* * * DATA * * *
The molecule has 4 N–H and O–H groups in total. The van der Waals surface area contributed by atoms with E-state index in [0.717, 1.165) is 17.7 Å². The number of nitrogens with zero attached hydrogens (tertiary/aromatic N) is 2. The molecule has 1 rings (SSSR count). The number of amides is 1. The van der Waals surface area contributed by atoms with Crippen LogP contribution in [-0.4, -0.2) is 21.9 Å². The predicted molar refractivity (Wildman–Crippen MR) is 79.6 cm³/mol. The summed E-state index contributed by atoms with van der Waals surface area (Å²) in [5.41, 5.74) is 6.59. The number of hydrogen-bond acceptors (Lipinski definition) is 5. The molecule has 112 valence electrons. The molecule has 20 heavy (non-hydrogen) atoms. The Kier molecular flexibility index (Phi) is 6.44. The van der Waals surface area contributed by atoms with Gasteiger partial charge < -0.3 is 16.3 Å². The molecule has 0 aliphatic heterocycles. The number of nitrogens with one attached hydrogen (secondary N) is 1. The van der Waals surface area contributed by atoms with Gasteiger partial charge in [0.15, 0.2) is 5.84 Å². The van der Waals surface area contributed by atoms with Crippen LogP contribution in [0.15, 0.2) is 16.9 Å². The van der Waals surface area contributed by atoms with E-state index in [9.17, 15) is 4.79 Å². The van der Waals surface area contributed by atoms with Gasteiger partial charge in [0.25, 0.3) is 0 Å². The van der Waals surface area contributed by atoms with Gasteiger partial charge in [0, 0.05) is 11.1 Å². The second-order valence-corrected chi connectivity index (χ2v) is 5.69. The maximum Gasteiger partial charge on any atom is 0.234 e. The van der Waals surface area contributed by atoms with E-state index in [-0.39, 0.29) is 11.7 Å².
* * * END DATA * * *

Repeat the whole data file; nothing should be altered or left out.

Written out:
The molecule has 4 N–H and O–H groups in total. The van der Waals surface area contributed by atoms with E-state index in [0.717, 1.165) is 17.7 Å². The number of nitrogens with zero attached hydrogens (tertiary/aromatic N) is 2. The molecule has 1 rings (SSSR count). The number of amides is 1. The van der Waals surface area contributed by atoms with Crippen LogP contribution in [-0.4, -0.2) is 21.9 Å². The predicted molar refractivity (Wildman–Crippen MR) is 79.6 cm³/mol. The summed E-state index contributed by atoms with van der Waals surface area (Å²) in [5.41, 5.74) is 6.59. The number of hydrogen-bond acceptors (Lipinski definition) is 5. The molecule has 112 valence electrons. The molecule has 20 heavy (non-hydrogen) atoms. The Kier molecular flexibility index (Phi) is 6.44. The van der Waals surface area contributed by atoms with Gasteiger partial charge < -0.3 is 16.3 Å². The molecule has 0 aliphatic heterocycles. The number of nitrogens with one attached hydrogen (secondary N) is 1. The van der Waals surface area contributed by atoms with Gasteiger partial charge in [0.15, 0.2) is 5.84 Å². The van der Waals surface area contributed by atoms with Crippen LogP contribution in [0.15, 0.2) is 16.9 Å². The van der Waals surface area contributed by atoms with E-state index in [9.17, 15) is 4.79 Å². The van der Waals surface area contributed by atoms with Gasteiger partial charge in [0.25, 0.3) is 0 Å². The van der Waals surface area contributed by atoms with Gasteiger partial charge in [0, 0.05) is 11.1 Å². The second-order valence-corrected chi connectivity index (χ2v) is 5.69. The maximum Gasteiger partial charge on any atom is 0.234 e. The van der Waals surface area contributed by atoms with E-state index in [-0.39, 0.29) is 11.7 Å².